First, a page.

During the 1990s, the Chemical Subcommittee continued to make advances in developing and improving its existing standards and adding new standards. The permeation test method (F 739) underwent several changes in conjunction with interlaboratory testing to improve the method by which results were uniformly interpreted by test laboratories and included techniques for using other detection systems and determining method sensitivity. A battery of gases was added to F 1001 and alternative test protocols were created for conducting penetration testing (F 903). In addition, two new test methods were added F 1383 for conducting intermittent contact permeation testing and F 1407, a field-type permeation test method.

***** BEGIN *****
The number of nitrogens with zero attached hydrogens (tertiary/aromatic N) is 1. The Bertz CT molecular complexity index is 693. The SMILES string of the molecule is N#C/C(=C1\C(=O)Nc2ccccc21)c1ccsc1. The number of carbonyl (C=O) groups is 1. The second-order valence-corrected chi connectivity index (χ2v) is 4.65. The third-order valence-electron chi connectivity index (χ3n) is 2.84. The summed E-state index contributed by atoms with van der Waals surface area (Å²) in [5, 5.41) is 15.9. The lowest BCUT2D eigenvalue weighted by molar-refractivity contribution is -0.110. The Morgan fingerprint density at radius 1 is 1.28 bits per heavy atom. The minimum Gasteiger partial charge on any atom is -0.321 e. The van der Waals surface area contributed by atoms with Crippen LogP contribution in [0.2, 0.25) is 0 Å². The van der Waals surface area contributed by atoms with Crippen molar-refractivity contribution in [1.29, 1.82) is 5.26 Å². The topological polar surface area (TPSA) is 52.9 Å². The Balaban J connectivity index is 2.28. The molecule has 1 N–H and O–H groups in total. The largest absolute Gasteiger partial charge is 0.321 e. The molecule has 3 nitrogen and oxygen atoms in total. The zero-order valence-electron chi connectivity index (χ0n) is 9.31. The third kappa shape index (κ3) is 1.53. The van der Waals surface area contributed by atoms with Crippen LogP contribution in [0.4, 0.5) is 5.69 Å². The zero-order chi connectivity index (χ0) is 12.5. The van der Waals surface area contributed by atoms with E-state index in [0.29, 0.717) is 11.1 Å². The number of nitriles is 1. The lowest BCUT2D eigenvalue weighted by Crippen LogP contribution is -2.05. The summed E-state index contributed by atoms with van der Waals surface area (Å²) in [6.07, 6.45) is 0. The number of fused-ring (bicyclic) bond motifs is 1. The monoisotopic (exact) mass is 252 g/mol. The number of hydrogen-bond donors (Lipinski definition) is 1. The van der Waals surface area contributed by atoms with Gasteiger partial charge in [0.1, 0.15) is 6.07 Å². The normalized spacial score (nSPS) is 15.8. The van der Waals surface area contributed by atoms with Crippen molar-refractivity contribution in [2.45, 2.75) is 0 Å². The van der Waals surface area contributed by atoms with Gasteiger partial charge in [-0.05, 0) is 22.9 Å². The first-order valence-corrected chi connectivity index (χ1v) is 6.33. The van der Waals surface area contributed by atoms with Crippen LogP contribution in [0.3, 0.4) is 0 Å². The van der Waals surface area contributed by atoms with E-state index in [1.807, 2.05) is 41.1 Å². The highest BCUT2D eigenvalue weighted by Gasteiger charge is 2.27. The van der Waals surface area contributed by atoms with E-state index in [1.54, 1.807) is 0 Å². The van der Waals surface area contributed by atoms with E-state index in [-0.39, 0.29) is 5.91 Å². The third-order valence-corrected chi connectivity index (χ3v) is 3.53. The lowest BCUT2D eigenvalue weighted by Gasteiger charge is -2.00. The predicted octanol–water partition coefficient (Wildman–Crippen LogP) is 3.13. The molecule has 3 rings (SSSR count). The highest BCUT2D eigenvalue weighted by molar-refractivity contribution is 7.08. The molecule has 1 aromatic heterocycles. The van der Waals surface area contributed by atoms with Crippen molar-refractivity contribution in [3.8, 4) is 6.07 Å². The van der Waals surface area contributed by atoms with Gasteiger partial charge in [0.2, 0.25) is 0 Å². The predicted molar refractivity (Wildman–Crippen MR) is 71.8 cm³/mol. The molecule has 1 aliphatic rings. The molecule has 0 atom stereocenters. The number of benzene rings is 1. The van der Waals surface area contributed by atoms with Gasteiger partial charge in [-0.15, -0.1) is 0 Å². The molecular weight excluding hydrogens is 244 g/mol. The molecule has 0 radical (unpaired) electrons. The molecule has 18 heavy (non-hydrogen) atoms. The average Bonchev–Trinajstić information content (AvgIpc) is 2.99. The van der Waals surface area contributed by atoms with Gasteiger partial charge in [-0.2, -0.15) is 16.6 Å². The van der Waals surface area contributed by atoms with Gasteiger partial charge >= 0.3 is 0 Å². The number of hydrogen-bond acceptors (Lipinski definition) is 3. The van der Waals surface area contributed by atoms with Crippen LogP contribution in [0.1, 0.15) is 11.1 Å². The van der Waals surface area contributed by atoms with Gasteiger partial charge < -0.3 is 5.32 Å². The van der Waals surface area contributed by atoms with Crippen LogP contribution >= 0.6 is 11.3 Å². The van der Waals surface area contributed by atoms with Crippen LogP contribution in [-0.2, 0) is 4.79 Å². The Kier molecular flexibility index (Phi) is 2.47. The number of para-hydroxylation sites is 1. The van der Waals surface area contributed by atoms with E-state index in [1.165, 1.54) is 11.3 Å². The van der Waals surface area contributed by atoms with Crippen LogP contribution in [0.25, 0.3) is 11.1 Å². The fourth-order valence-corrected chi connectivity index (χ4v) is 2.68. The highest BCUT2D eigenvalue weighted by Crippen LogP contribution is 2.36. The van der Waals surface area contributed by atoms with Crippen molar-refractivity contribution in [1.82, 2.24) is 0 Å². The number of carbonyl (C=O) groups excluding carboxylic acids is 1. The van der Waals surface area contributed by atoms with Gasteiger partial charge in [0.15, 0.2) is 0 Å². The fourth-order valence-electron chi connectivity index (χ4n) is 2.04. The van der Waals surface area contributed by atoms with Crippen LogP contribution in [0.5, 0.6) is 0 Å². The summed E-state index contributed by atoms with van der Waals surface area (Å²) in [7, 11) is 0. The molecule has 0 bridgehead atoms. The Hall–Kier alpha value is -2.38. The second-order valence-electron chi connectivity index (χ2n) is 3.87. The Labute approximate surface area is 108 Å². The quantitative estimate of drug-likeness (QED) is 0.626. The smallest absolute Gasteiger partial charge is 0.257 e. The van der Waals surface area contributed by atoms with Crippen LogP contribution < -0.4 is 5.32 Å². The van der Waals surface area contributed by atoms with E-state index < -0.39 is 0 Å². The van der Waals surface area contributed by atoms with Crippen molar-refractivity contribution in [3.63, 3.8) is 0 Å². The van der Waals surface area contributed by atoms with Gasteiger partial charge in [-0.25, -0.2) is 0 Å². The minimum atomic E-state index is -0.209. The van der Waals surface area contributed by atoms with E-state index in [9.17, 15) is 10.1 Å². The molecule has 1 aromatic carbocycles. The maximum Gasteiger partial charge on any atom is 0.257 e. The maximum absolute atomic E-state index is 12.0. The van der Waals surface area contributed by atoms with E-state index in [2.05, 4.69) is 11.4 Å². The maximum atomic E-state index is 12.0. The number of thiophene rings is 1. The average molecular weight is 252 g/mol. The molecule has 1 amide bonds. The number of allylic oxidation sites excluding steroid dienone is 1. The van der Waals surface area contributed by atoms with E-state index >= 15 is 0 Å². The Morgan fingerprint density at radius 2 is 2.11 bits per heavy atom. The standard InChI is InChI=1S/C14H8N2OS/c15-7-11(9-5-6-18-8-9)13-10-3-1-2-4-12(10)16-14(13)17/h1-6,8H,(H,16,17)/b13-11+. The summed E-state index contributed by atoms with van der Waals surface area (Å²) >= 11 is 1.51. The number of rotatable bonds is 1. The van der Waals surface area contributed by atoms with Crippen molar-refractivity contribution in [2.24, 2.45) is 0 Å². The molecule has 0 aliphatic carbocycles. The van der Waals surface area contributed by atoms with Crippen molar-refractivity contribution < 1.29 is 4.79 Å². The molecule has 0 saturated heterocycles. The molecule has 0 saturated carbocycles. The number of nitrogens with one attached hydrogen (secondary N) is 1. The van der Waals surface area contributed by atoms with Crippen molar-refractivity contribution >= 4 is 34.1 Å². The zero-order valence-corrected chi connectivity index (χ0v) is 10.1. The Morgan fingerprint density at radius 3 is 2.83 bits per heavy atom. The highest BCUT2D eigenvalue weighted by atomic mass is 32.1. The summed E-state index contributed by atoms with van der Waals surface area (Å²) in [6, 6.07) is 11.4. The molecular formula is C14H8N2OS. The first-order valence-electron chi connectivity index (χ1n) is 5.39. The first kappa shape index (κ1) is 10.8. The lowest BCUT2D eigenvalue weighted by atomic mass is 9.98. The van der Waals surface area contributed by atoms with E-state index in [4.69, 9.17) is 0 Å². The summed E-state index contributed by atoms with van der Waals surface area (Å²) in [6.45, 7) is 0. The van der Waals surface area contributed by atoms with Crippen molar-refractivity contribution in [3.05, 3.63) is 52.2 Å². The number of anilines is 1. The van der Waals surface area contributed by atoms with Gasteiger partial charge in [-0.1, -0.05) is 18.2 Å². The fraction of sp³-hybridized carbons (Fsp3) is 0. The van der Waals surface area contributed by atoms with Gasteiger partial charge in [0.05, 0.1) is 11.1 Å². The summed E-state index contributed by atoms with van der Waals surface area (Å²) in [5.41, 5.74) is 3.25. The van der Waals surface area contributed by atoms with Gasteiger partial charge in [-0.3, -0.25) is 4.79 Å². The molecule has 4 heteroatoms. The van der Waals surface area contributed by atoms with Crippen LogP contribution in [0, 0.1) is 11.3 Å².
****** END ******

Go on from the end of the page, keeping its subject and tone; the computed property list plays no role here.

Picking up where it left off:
To assist the healthcare industry with defining the barrier of medical clothing under OSHAs then-new bloodborne pathogen standard, a new subcommittee on biological protection was established. This subcommittee created F23s first emergency standards: ES 21 and ES 22 (since withdrawn and replaced by full-consensus standards F 1670 and F 1671, respectively). These two standards defined the basis for medical device claims for surgical gowns and drapes and were cited in other clothing standards where bloodborne hazards exist. Test Method F 1819 was later developed as a mechanical pressure method for ranking healthcare materials at levels below that demonstrated in F 1670.